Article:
However time was showing, his ears thickening, his spine colouration changing to more ginger and his blind eyes becoming very milky but he was as sprightly as ever and I certainly wondered if he would make it into double figures.
The winter of 2014/15 was not especially cold and Dan went into hibernation early as always. As usual we wondered when we would see him emerge and it seemed to be later than normal and we still hadn't seen him. Finally Dan did emerge but this time having lost a lot more weight than he had on previous years. However a couple of weeks later he was almost back up to the weight he was when he went into hibernation and fears were allayed. A couple of weeks later when filling Dans food bowls I noticed that his breathing had taken on a different note and at the first available opportunity when Dan was up and about I took him into the hospital for a check up. He had lost weight and his breathing was laboured. The decision was taken to treat in the hospital and monitor the situation due to his advanced years. Initial signs seemed promising but over the period of a couple of days he became less active and on the 12th April 2015 in the afternoon just four days short of four years with us Dan slipped away.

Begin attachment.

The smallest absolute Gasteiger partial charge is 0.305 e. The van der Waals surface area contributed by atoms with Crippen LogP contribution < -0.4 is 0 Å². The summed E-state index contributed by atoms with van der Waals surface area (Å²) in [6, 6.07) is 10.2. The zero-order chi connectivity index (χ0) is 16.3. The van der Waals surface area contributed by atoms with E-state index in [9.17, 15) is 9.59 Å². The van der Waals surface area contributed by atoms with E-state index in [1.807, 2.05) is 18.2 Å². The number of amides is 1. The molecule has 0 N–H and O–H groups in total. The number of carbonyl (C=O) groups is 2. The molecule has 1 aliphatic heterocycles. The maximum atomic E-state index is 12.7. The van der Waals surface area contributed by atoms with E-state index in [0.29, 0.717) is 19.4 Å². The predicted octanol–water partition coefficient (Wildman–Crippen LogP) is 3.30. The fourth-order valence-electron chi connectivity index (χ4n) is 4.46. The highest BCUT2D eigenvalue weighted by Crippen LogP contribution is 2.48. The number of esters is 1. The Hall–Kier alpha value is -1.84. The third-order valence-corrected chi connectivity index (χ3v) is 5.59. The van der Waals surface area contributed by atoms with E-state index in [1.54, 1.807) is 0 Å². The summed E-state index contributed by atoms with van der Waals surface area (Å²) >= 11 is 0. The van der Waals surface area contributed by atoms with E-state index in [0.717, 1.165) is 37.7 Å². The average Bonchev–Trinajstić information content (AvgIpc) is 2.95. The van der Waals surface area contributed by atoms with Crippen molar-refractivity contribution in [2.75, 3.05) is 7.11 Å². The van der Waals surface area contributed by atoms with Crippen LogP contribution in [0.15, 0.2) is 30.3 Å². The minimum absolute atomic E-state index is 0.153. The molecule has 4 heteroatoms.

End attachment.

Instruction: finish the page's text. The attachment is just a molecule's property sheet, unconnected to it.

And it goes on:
We are no strangers to death dealing with so many injured and ill hedgehogs but Dan although never treated as a pet and always left to be wild in his domain of our secure garden was very special to us and his death was and is a very emotion event for us. He has been buried under one of the shrubs he used to forage, sit and have a good old scratch under.
Dan was a veteran hedgehog. Most hedgehogs in the wild don't get to live beyond three years, Dan was with us for just shy of four years and judging his age when admitted was probably seven or eight years old. We are happy and honoured to have been able to give him as long a life as he had and always with his best interests at heart.
More than one life.